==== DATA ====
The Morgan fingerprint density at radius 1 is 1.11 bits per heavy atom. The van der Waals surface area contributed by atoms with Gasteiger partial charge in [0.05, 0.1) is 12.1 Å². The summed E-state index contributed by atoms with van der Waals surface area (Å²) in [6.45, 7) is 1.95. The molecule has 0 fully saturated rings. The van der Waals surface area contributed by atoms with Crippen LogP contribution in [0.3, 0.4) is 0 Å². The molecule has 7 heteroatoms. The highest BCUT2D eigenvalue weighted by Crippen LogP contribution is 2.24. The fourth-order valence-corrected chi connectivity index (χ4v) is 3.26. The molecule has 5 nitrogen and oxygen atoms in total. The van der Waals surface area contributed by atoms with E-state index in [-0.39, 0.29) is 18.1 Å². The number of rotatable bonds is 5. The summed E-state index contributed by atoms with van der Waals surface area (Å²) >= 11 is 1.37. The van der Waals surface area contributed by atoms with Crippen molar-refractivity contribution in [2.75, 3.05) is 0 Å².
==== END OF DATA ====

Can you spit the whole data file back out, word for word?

The Morgan fingerprint density at radius 1 is 1.11 bits per heavy atom. The van der Waals surface area contributed by atoms with Gasteiger partial charge in [0.05, 0.1) is 12.1 Å². The summed E-state index contributed by atoms with van der Waals surface area (Å²) in [6.45, 7) is 1.95. The molecule has 0 fully saturated rings. The van der Waals surface area contributed by atoms with Crippen LogP contribution in [0.3, 0.4) is 0 Å². The molecule has 7 heteroatoms. The highest BCUT2D eigenvalue weighted by Crippen LogP contribution is 2.24. The fourth-order valence-corrected chi connectivity index (χ4v) is 3.26. The molecule has 5 nitrogen and oxygen atoms in total. The van der Waals surface area contributed by atoms with E-state index in [-0.39, 0.29) is 18.1 Å². The number of rotatable bonds is 5. The summed E-state index contributed by atoms with van der Waals surface area (Å²) >= 11 is 1.37. The van der Waals surface area contributed by atoms with Crippen molar-refractivity contribution in [2.75, 3.05) is 0 Å².